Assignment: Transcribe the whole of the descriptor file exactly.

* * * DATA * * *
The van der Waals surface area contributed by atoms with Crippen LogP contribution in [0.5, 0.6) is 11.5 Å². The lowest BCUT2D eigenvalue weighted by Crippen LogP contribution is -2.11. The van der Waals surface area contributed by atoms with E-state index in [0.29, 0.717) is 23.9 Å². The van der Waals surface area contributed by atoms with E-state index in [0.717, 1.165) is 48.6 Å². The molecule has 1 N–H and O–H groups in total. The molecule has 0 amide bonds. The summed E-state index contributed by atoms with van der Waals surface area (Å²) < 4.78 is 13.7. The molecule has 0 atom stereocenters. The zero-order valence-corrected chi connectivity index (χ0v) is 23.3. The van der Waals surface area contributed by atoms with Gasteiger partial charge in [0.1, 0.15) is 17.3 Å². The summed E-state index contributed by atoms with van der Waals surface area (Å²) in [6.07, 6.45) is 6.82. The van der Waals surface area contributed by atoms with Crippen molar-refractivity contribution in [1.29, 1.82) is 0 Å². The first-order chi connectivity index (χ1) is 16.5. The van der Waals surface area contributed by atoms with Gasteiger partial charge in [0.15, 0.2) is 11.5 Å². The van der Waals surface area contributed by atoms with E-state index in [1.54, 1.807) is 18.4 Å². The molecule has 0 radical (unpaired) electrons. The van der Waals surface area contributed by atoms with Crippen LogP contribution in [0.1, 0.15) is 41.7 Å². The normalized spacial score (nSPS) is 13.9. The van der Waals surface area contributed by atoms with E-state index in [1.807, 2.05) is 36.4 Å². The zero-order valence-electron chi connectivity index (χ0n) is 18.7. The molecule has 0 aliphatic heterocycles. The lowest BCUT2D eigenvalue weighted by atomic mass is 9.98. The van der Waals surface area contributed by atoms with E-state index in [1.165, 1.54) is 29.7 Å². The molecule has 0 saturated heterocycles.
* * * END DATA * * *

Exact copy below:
The van der Waals surface area contributed by atoms with Crippen LogP contribution in [0.5, 0.6) is 11.5 Å². The lowest BCUT2D eigenvalue weighted by Crippen LogP contribution is -2.11. The van der Waals surface area contributed by atoms with E-state index in [0.29, 0.717) is 23.9 Å². The van der Waals surface area contributed by atoms with E-state index in [0.717, 1.165) is 48.6 Å². The molecule has 1 N–H and O–H groups in total. The molecule has 0 amide bonds. The summed E-state index contributed by atoms with van der Waals surface area (Å²) < 4.78 is 13.7. The molecule has 0 atom stereocenters. The zero-order valence-corrected chi connectivity index (χ0v) is 23.3. The van der Waals surface area contributed by atoms with Gasteiger partial charge in [0.1, 0.15) is 17.3 Å². The summed E-state index contributed by atoms with van der Waals surface area (Å²) in [6.07, 6.45) is 6.82. The van der Waals surface area contributed by atoms with Crippen molar-refractivity contribution in [1.29, 1.82) is 0 Å². The first-order chi connectivity index (χ1) is 16.5. The van der Waals surface area contributed by atoms with Gasteiger partial charge in [0.15, 0.2) is 11.5 Å². The van der Waals surface area contributed by atoms with E-state index in [1.54, 1.807) is 18.4 Å². The molecule has 0 radical (unpaired) electrons. The van der Waals surface area contributed by atoms with Crippen LogP contribution in [0.1, 0.15) is 41.7 Å². The normalized spacial score (nSPS) is 13.9. The van der Waals surface area contributed by atoms with E-state index in [1.807, 2.05) is 36.4 Å². The zero-order valence-electron chi connectivity index (χ0n) is 18.7. The molecule has 0 aliphatic heterocycles. The lowest BCUT2D eigenvalue weighted by atomic mass is 9.98. The van der Waals surface area contributed by atoms with E-state index in [1.165, 1.54) is 29.7 Å². The molecule has 0 saturated heterocycles.